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Tuesday, August 9, 2022

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Certain relationships are in the depth of abuse but because one believes that the other can change they tend to stick around for longer and end up getting hurt, endangered or even killed.

Abuse in a relationship doesn’t always include violence. Sometimes, your partner can be abusive towards you without ever getting physical. It’s important to be able to identify abuse as soon as it happens, so that you can get help and leave the relationship. Here’s what abuse often looks like.

Controlling behaviour

A partner who controls you by choosing who you go out with, when you should go out, what you should wear etc. may be abusive. In a healthy relationship, each partner is able to make decisions for themselves, especially if they don’t concern the other person. Speak to your partner about their controlling habits and if they still continue, it may be time to consider leaving the relationship.


While it’s good to spend a time with your partner, a relationship where you’re isolated from friends and loved ones is not healthy. If your partner is constantly telling you to break off friendships and relationships with family members, or complaining when you spend time with anyone outside of the relationship, then it’s not a good sign. In a healthy relationship, both partners have the freedom to build friendships and maintain their relationship with loved ones without being made to feel guilty.


Verbal abuse happens mostly through insults and threats. When your partner threatens to hurt you if you don’t do what they want or if they call you names and put you down, then this is abuse. They might say that they’re doing this because they love you but love shouldn’t hurt and if someone loves you, they would treat you better. Another signal of this type of abuse is when a partner threatens to hurt you if you try to break up with them, don’t take this lightly when they say it.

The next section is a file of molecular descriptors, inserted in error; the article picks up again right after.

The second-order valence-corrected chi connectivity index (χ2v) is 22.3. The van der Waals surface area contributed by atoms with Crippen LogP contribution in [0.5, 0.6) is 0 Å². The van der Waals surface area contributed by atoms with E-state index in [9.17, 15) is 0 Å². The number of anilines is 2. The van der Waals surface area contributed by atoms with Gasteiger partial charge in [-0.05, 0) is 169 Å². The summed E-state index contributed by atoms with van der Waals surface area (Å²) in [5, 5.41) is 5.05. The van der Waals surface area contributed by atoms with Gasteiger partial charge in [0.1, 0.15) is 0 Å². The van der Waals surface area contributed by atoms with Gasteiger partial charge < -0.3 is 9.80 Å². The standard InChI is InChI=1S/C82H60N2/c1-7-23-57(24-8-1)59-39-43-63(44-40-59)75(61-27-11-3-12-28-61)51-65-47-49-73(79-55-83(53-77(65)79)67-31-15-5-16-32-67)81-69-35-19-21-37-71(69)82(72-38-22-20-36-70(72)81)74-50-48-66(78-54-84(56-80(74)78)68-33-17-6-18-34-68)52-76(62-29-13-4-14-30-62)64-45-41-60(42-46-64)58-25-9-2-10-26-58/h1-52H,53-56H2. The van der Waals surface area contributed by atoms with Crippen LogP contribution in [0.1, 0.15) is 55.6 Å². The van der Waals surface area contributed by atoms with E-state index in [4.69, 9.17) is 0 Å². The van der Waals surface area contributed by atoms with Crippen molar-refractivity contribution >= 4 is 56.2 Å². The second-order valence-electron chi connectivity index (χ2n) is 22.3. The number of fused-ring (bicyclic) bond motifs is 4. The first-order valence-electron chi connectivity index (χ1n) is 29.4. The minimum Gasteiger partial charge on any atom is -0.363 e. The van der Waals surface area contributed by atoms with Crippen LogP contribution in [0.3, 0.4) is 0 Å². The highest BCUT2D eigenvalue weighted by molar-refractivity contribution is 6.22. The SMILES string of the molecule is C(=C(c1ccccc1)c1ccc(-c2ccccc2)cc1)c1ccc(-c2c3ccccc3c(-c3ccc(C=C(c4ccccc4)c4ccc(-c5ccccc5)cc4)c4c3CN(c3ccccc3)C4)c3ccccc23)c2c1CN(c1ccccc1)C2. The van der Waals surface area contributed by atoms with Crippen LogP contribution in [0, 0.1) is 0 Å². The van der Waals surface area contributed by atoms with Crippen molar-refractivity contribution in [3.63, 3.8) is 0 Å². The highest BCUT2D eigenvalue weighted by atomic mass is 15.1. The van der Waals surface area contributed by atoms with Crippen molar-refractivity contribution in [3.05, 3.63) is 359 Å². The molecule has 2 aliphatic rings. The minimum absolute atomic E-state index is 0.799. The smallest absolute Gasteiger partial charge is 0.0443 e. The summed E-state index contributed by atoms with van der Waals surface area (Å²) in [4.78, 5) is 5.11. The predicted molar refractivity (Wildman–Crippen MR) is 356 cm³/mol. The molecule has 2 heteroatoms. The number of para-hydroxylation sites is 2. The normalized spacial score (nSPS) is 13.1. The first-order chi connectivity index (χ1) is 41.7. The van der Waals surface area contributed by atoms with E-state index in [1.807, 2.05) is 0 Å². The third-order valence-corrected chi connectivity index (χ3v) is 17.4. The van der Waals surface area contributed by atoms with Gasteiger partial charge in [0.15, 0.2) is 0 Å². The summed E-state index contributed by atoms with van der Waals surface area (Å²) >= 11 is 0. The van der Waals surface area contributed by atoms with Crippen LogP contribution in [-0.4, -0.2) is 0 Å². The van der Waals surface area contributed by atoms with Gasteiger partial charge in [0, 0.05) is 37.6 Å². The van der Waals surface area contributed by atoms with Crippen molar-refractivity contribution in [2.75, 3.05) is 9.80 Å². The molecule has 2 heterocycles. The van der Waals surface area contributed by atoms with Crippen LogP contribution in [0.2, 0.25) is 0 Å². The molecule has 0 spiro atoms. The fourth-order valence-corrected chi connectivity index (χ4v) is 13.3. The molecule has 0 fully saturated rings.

Sexual coercion

Being in a relationship doesn’t mean that your partner is entitled to sex with you. You don’t have to have sex with your partner when you don’t feel like it, even if you’ve given them consent before. You also have the right to change your mind during sex or foreplay – you get to decide what happens with your body. A partner who tries to threaten, manipulate or force you into having sex is sexually coercing you, and that’s not consent – it’s abuse. Your partner is also not allowed to coerce you into having unprotected sex or to use their choice of contraceptives.

Financial control

A lot of the time, a partner will use money to control what another partner in the relationship can and can’t do. This can be through withholding money or food when they’re upset, or using money to make you stay in a relationship when you’re no longer happy. Financial control usually leads to other forms of abuse and can make the victim feel as though they cannot leave an abusive relationship because they don’t have any money of their own.

If you’ve experienced any of these things in your relationship, then it may be a good idea to reach out for help from a family member or trusted friend. You deserve to be in a healthy relationship that empowers you, so don’t blame yourself for the abuse.

Remember, that you can always get immediate assistance and counselling from the Tears Foundation, by dialling *134*7355#.


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